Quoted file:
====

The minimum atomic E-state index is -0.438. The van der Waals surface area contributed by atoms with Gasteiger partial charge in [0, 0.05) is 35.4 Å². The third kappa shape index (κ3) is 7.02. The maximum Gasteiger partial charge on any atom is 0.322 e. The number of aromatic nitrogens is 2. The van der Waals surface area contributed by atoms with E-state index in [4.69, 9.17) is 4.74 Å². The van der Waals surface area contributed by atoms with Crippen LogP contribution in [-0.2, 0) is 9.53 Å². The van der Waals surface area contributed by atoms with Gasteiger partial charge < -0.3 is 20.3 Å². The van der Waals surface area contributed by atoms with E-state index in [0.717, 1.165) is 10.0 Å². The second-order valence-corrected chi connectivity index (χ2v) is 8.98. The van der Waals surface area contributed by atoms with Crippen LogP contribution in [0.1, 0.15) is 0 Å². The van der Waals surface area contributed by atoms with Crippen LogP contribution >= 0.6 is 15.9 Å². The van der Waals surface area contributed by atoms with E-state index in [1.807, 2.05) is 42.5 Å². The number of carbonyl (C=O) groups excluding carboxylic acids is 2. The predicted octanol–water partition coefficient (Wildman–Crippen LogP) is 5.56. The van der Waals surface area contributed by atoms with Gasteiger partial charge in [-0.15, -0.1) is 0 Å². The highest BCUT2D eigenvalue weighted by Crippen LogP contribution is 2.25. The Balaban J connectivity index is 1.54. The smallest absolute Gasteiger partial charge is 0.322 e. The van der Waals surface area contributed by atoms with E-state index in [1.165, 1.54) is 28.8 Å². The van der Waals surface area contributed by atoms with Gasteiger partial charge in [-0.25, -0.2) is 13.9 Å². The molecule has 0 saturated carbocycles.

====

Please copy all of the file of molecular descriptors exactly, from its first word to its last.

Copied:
The minimum atomic E-state index is -0.438. The van der Waals surface area contributed by atoms with Gasteiger partial charge in [0, 0.05) is 35.4 Å². The third kappa shape index (κ3) is 7.02. The maximum Gasteiger partial charge on any atom is 0.322 e. The number of aromatic nitrogens is 2. The van der Waals surface area contributed by atoms with E-state index in [4.69, 9.17) is 4.74 Å². The van der Waals surface area contributed by atoms with Crippen LogP contribution in [-0.2, 0) is 9.53 Å². The van der Waals surface area contributed by atoms with Gasteiger partial charge < -0.3 is 20.3 Å². The van der Waals surface area contributed by atoms with E-state index in [0.717, 1.165) is 10.0 Å². The second-order valence-corrected chi connectivity index (χ2v) is 8.98. The van der Waals surface area contributed by atoms with Crippen LogP contribution in [0.1, 0.15) is 0 Å². The van der Waals surface area contributed by atoms with Crippen LogP contribution >= 0.6 is 15.9 Å². The van der Waals surface area contributed by atoms with E-state index in [1.807, 2.05) is 42.5 Å². The number of carbonyl (C=O) groups excluding carboxylic acids is 2. The predicted octanol–water partition coefficient (Wildman–Crippen LogP) is 5.56. The van der Waals surface area contributed by atoms with Gasteiger partial charge in [-0.15, -0.1) is 0 Å². The highest BCUT2D eigenvalue weighted by Crippen LogP contribution is 2.25. The Balaban J connectivity index is 1.54. The smallest absolute Gasteiger partial charge is 0.322 e. The van der Waals surface area contributed by atoms with E-state index in [1.165, 1.54) is 28.8 Å². The van der Waals surface area contributed by atoms with Gasteiger partial charge in [-0.25, -0.2) is 13.9 Å². The molecule has 0 saturated carbocycles.